Project description:Humans can adapt their motor commands in response to alterations in the movement environment. This is achieved by tuning different motor primitives, generating adaptations that can be generalized also to relevant untrained scenarios. A theory of motor primitives has shown that natural movements can be described as combinations of muscle synergies. Previous studies have shown that motor adaptations are achieved by tuning the recruitment of robust synergy modules. Here we tested if: 1) different synergistic tunings can be achieved in response to the same perturbations applied with different orders of exposure; 2) different synergistic tunings can explain different patterns of generalization of adaptation. We found that exposing healthy individuals to two visuomotor rotation perturbations covering different parts of the same workspace in a different order resulted in different tunings of the activation of the same set of synergies. Nevertheless, these tunings resulted in the same net biomechanical adaptation patterns. We also show that the characteristics of the different tunings correlate with the presence and extent of generalization of adaptation to untrained portions of the workspace. Our results confirm synergies as invariant motor primitives whose recruitment is dynamically tuned during motor adaptations.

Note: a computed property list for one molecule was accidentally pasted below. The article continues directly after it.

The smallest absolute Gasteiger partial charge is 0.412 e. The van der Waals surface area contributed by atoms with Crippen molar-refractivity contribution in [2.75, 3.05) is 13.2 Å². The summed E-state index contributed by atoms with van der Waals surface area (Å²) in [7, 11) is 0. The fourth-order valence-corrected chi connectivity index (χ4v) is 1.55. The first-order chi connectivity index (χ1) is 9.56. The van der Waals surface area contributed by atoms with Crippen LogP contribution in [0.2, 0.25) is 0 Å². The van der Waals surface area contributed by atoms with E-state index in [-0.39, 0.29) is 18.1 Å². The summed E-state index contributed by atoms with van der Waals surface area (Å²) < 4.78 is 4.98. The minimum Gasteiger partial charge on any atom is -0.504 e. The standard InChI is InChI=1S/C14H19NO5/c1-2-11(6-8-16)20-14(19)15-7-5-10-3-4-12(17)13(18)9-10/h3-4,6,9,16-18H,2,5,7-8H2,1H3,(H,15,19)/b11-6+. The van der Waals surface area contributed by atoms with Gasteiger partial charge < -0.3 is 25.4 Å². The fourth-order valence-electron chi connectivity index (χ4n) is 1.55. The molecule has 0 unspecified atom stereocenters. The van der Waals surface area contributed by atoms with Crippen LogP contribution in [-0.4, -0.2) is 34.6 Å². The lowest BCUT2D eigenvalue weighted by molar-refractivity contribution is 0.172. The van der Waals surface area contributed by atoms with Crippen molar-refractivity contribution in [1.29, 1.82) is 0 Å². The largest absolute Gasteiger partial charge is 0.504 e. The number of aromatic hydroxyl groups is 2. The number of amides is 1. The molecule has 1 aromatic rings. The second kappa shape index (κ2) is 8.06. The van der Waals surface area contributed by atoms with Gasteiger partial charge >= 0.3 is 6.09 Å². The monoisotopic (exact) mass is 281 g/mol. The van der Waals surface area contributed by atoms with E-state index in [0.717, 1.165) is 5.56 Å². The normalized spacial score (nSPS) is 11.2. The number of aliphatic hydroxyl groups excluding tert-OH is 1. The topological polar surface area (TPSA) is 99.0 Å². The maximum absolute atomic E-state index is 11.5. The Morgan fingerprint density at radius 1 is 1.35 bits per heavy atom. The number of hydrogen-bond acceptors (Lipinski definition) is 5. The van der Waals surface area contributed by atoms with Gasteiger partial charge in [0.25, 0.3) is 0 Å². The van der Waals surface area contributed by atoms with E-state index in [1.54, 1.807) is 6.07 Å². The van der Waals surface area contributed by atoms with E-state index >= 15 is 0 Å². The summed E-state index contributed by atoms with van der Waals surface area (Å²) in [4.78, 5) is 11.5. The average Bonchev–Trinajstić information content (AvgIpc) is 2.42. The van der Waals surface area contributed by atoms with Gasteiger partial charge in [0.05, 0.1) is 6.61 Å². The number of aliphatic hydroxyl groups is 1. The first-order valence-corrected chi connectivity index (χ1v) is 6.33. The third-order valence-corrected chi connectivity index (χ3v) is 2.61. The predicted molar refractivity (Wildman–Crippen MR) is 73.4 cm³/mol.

Project description:The human body is an outstandingly complex machine including around 1000 muscles and joints acting synergistically. Yet, the coordination of the enormous amount of degrees of freedom needed for movement is mastered by our one brain and spinal cord. The idea that some synergistic neural components of movement exist was already suggested at the beginning of the 20th century. Since then, it has been widely accepted that the central nervous system might simplify the production of movement by avoiding the control of each muscle individually. Instead, it might be controlling muscles in common patterns that have been called muscle synergies. Only with the advent of modern computational methods and hardware it has been possible to numerically extract synergies from electromyography (EMG) signals. However, typical experimental setups do not include a big number of individuals, with common sample sizes of 5 to 20 participants. With this study, we make publicly available a set of EMG activities recorded during treadmill running from the right lower limb of 135 healthy and young adults (78 males and 57 females). Moreover, we include in this open access data set the code used to extract synergies from EMG data using non-negative matrix factorization (NMF) and the relative outcomes. Muscle synergies, containing the time-invariant muscle weightings (motor modules) and the time-dependent activation coefficients (motor primitives), were extracted from 13 ipsilateral EMG activities using NMF. Four synergies were enough to describe as many gait cycle phases during running: weight acceptance, propulsion, early swing, and late swing. We foresee many possible applications of our data that we can summarize in three key points. First, it can be a prime source for broadening the representation of human motor control due to the big sample size. Second, it could serve as a benchmark for scientists from multiple disciplines such as musculoskeletal modeling, robotics, clinical neuroscience, sport science, etc. Third, the data set could be used both to train students or to support established scientists in the perfection of current muscle synergies extraction methods. All the data is available at Zenodo (doi: 10.5281/zenodo.1254380).